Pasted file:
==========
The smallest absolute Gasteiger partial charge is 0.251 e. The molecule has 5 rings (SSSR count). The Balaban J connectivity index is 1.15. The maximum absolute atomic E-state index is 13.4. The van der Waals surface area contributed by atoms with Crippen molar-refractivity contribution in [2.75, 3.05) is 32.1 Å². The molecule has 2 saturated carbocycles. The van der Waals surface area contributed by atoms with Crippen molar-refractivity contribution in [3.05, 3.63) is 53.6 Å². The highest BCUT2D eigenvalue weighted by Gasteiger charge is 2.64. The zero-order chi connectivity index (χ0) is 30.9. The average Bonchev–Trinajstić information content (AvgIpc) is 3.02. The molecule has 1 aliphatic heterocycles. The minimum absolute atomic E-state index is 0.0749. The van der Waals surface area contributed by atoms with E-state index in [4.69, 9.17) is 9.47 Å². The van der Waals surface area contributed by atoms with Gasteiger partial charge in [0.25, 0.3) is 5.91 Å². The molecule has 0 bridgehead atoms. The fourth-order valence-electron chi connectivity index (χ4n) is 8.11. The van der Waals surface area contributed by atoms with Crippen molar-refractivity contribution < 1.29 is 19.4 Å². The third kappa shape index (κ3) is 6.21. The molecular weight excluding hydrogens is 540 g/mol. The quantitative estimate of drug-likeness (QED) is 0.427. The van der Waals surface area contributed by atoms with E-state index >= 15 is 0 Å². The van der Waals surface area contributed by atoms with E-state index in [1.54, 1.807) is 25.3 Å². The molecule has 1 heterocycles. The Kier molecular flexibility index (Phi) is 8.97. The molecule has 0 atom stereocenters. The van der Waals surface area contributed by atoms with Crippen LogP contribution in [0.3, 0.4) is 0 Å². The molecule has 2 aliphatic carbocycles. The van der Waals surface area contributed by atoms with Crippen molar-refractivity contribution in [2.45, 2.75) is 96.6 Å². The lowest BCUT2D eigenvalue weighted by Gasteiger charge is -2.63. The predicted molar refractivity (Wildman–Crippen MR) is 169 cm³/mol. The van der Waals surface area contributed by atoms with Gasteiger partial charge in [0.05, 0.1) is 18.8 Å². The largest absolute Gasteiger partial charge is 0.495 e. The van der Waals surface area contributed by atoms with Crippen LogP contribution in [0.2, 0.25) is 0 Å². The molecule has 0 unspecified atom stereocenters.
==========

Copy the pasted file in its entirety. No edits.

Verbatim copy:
The smallest absolute Gasteiger partial charge is 0.251 e. The molecule has 5 rings (SSSR count). The Balaban J connectivity index is 1.15. The maximum absolute atomic E-state index is 13.4. The van der Waals surface area contributed by atoms with Crippen molar-refractivity contribution in [2.75, 3.05) is 32.1 Å². The molecule has 2 saturated carbocycles. The van der Waals surface area contributed by atoms with Crippen molar-refractivity contribution in [3.05, 3.63) is 53.6 Å². The highest BCUT2D eigenvalue weighted by Gasteiger charge is 2.64. The zero-order chi connectivity index (χ0) is 30.9. The average Bonchev–Trinajstić information content (AvgIpc) is 3.02. The molecule has 1 aliphatic heterocycles. The minimum absolute atomic E-state index is 0.0749. The van der Waals surface area contributed by atoms with E-state index in [4.69, 9.17) is 9.47 Å². The van der Waals surface area contributed by atoms with Gasteiger partial charge in [0.25, 0.3) is 5.91 Å². The molecule has 0 bridgehead atoms. The fourth-order valence-electron chi connectivity index (χ4n) is 8.11. The van der Waals surface area contributed by atoms with Crippen molar-refractivity contribution < 1.29 is 19.4 Å². The third kappa shape index (κ3) is 6.21. The molecular weight excluding hydrogens is 540 g/mol. The quantitative estimate of drug-likeness (QED) is 0.427. The van der Waals surface area contributed by atoms with E-state index >= 15 is 0 Å². The van der Waals surface area contributed by atoms with E-state index in [1.54, 1.807) is 25.3 Å². The molecule has 1 heterocycles. The Kier molecular flexibility index (Phi) is 8.97. The molecule has 0 atom stereocenters. The van der Waals surface area contributed by atoms with Crippen LogP contribution in [0.3, 0.4) is 0 Å². The molecule has 2 aliphatic carbocycles. The van der Waals surface area contributed by atoms with Crippen molar-refractivity contribution in [2.45, 2.75) is 96.6 Å². The lowest BCUT2D eigenvalue weighted by Gasteiger charge is -2.63. The predicted molar refractivity (Wildman–Crippen MR) is 169 cm³/mol. The van der Waals surface area contributed by atoms with Gasteiger partial charge in [0.05, 0.1) is 18.8 Å². The largest absolute Gasteiger partial charge is 0.495 e. The van der Waals surface area contributed by atoms with Crippen LogP contribution in [0.2, 0.25) is 0 Å². The molecule has 0 unspecified atom stereocenters.